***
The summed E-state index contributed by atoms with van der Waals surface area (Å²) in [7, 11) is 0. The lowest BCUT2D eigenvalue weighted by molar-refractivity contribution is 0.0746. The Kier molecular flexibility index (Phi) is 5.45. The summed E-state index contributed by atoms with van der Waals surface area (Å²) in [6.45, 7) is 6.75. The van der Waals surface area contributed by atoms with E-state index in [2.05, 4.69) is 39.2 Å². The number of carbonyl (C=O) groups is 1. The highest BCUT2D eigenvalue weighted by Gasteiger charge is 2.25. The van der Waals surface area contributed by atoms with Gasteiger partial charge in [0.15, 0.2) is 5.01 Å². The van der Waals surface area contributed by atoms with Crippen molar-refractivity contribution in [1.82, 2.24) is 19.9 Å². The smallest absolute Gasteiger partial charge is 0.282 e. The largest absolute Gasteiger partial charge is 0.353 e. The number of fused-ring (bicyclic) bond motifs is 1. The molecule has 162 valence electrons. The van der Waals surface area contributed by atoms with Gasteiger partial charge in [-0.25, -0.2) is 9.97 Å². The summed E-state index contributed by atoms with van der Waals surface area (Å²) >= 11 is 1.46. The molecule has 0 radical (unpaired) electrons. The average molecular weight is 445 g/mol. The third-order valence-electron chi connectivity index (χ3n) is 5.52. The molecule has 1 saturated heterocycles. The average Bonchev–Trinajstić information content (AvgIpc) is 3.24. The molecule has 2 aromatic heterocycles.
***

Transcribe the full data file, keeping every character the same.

The summed E-state index contributed by atoms with van der Waals surface area (Å²) in [7, 11) is 0. The lowest BCUT2D eigenvalue weighted by molar-refractivity contribution is 0.0746. The Kier molecular flexibility index (Phi) is 5.45. The summed E-state index contributed by atoms with van der Waals surface area (Å²) in [6.45, 7) is 6.75. The van der Waals surface area contributed by atoms with E-state index in [2.05, 4.69) is 39.2 Å². The number of carbonyl (C=O) groups is 1. The highest BCUT2D eigenvalue weighted by Gasteiger charge is 2.25. The van der Waals surface area contributed by atoms with Gasteiger partial charge in [0.15, 0.2) is 5.01 Å². The van der Waals surface area contributed by atoms with Crippen molar-refractivity contribution in [1.82, 2.24) is 19.9 Å². The smallest absolute Gasteiger partial charge is 0.282 e. The largest absolute Gasteiger partial charge is 0.353 e. The number of fused-ring (bicyclic) bond motifs is 1. The molecule has 162 valence electrons. The van der Waals surface area contributed by atoms with Gasteiger partial charge in [-0.25, -0.2) is 9.97 Å². The summed E-state index contributed by atoms with van der Waals surface area (Å²) >= 11 is 1.46. The molecule has 0 radical (unpaired) electrons. The average molecular weight is 445 g/mol. The third-order valence-electron chi connectivity index (χ3n) is 5.52. The molecule has 1 saturated heterocycles. The average Bonchev–Trinajstić information content (AvgIpc) is 3.24. The molecule has 2 aromatic heterocycles.